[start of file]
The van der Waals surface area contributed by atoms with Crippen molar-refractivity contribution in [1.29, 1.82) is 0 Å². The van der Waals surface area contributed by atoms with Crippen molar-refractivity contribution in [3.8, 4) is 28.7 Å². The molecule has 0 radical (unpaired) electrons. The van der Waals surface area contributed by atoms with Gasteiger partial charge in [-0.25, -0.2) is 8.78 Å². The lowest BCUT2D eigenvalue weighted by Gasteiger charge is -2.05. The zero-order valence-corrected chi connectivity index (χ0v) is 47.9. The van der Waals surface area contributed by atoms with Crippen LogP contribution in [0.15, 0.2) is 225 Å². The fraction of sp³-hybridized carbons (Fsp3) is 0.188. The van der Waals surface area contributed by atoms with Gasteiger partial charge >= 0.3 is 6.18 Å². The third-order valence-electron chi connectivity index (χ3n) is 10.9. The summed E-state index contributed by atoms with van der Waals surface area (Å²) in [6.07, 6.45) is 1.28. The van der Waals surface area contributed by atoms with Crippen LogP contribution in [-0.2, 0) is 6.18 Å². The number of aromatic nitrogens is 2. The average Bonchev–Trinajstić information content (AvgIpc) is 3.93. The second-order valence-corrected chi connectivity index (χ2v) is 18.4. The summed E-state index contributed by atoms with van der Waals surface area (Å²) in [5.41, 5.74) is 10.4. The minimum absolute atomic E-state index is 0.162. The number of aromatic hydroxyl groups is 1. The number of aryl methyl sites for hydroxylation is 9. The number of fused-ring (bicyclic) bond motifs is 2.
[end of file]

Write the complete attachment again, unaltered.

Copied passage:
The van der Waals surface area contributed by atoms with Crippen molar-refractivity contribution in [1.29, 1.82) is 0 Å². The van der Waals surface area contributed by atoms with Crippen molar-refractivity contribution in [3.8, 4) is 28.7 Å². The molecule has 0 radical (unpaired) electrons. The van der Waals surface area contributed by atoms with Gasteiger partial charge in [-0.25, -0.2) is 8.78 Å². The lowest BCUT2D eigenvalue weighted by Gasteiger charge is -2.05. The zero-order valence-corrected chi connectivity index (χ0v) is 47.9. The van der Waals surface area contributed by atoms with Crippen LogP contribution in [0.15, 0.2) is 225 Å². The fraction of sp³-hybridized carbons (Fsp3) is 0.188. The van der Waals surface area contributed by atoms with Gasteiger partial charge >= 0.3 is 6.18 Å². The third-order valence-electron chi connectivity index (χ3n) is 10.9. The summed E-state index contributed by atoms with van der Waals surface area (Å²) in [6.07, 6.45) is 1.28. The van der Waals surface area contributed by atoms with Crippen LogP contribution in [-0.2, 0) is 6.18 Å². The number of aromatic nitrogens is 2. The average Bonchev–Trinajstić information content (AvgIpc) is 3.93. The second-order valence-corrected chi connectivity index (χ2v) is 18.4. The summed E-state index contributed by atoms with van der Waals surface area (Å²) in [5.41, 5.74) is 10.4. The minimum absolute atomic E-state index is 0.162. The number of aromatic hydroxyl groups is 1. The number of aryl methyl sites for hydroxylation is 9. The number of fused-ring (bicyclic) bond motifs is 2.